One of the biggest problems people have with step work is the thought of taking the blame for all of their misdeeds. No one likes to admit that they were wrong and when it comes to those with addiction that desire is quadrupled. There is also the fact that for many of us, our addiction came on the heels of outside circumstances or events that we had no control over. Whether it was mental, emotional, physical or sexual abuse or unhealthy family dynamics or a predisposition to extra anxiety, melancholy thoughts or an inability to appreciate ourselves…. For most of us something preceded our addiction.
So let me be clear: When we do the steps - we are not taking the blame for our actions. What we are doing is taking responsibility for them. We didn’t choose the circumstances around our addictions and we did not choose the actions of our addictions. What we chose was unhealthy coping mechanisms. We thought these choices would help us - alleviate some of our racing thoughts, our anxiety, our feeling of not belonging…. The list just keeps going. We made a choice we thought would help us, but instead it hurt us more than we could have ever imagined. It took us down roads we thought we’d never travel and turned us into people we thought we would never become.
Taking responsibility means that we understand that we did the best we could given the knowledge and life experience that we had at the time. Taking responsibility means knowing that we are not bad… Our choices were, but we are not. So when we do the steps we are not taking the blame for anything - we are merely taking responsibility for the unintended consequences of our attempts to help ourselves.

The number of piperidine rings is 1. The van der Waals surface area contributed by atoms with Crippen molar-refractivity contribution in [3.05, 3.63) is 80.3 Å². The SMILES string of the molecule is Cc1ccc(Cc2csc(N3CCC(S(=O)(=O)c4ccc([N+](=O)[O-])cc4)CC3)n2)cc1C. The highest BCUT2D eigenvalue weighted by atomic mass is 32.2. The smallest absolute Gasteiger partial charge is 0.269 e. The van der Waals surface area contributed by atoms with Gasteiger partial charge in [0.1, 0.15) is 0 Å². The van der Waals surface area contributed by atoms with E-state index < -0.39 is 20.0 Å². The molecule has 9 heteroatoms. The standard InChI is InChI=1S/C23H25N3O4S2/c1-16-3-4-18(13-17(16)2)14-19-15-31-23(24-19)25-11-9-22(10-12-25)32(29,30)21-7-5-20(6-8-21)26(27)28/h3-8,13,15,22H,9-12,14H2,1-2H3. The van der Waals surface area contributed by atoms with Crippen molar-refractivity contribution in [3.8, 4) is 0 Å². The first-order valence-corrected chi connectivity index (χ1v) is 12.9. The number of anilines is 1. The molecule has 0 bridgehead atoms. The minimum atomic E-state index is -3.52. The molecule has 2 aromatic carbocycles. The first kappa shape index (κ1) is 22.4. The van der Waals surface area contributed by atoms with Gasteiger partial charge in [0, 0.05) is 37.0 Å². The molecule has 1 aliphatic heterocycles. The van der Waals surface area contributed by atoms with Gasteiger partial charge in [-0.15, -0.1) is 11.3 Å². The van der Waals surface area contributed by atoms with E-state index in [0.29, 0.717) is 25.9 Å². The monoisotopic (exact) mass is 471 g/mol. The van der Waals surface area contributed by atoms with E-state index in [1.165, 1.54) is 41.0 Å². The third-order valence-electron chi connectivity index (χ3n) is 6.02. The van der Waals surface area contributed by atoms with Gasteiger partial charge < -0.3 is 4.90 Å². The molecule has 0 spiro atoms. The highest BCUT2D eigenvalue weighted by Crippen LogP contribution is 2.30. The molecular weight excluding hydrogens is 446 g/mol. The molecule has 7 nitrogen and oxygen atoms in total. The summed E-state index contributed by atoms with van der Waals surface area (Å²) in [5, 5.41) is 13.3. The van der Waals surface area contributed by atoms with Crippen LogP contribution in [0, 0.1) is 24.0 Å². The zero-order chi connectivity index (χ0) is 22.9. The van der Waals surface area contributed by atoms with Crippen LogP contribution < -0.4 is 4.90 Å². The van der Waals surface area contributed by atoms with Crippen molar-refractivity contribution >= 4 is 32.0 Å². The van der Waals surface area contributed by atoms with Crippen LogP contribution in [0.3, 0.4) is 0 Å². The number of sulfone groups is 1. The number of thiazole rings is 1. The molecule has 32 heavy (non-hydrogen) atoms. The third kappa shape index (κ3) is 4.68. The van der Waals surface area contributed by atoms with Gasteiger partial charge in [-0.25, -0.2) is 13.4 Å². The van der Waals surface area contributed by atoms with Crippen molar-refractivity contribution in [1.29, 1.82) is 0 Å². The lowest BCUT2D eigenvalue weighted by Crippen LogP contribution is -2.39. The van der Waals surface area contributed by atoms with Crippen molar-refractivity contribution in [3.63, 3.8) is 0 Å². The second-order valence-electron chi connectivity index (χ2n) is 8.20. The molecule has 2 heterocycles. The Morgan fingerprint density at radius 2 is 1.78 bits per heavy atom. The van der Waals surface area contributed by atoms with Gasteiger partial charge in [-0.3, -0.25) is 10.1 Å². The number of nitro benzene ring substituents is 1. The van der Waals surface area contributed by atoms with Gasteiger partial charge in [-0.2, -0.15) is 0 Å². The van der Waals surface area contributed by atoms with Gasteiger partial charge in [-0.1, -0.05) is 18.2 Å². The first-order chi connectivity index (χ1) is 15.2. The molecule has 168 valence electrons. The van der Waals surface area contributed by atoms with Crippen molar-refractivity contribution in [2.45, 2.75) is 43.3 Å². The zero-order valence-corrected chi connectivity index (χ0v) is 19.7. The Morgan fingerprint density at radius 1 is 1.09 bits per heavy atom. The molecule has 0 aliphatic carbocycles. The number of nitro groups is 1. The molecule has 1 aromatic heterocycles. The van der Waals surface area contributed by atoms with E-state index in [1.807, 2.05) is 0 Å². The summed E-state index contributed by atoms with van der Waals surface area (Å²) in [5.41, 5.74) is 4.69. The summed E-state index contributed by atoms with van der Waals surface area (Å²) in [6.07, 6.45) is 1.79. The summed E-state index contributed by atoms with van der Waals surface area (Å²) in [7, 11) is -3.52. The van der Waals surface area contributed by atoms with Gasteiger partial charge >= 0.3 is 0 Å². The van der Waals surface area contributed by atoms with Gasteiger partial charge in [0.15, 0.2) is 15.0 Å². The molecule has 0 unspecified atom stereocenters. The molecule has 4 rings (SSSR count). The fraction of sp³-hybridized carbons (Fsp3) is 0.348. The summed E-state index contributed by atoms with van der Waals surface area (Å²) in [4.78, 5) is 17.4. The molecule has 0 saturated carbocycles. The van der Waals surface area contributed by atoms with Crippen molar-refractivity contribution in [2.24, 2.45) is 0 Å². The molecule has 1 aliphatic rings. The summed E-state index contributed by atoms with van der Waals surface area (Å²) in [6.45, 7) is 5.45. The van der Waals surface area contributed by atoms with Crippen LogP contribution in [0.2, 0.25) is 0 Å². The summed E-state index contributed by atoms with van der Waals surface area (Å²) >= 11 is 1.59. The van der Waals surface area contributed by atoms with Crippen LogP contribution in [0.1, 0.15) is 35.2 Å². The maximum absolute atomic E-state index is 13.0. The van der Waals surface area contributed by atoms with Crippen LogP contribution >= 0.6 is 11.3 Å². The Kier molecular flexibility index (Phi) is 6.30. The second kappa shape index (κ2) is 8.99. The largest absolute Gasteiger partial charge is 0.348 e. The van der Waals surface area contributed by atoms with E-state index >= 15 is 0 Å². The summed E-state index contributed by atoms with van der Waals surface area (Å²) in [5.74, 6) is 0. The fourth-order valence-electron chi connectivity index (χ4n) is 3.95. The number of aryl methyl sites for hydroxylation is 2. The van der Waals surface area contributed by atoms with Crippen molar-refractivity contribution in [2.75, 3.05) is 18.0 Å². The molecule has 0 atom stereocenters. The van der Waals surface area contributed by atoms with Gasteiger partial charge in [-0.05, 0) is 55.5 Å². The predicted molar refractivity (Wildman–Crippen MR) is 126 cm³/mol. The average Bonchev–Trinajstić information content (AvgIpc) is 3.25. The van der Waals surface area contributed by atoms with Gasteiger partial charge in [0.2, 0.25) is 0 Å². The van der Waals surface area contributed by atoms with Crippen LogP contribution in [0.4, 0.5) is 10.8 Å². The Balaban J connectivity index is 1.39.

The good news is we now know better. We are saying goodbye to our old selves, our old habits and for many of us - some of our old friendships. We are closing the door on the actions that got us here and starting down a new spiritual path with a complete road map (the 12 steps) of how to do life on earth with the most peace and the least drama. As we trudge down this path we will find that the promises of AA do come true… for some of us quicker… for some of us slower… but the promises do come true… All you have to do is keep coming back - to meetings, the Big Book, to your sponsor and/or accountability partners - whatever your program looks like… stick with it. If it’s not working - change it - try new meetings or adding meetings or adding service work or making a commitment to get to know one person every month or every week. Make the program work for you because those promises… they do come true.
" It takes a high degree of emotional awareness to see responsibility and self-blame as opposing states because both states recognize the self in a position of causation. For this reason, self-blame can disguise itself as responsibility like a wolf wearing sheep's clothing. But one is self-hating, the other self-loving. One condemns the self and the other saves the self. If you are taking responsibility, you are feeling empowered. If you are self blaming, you are feeling bad about yourself and disempowered.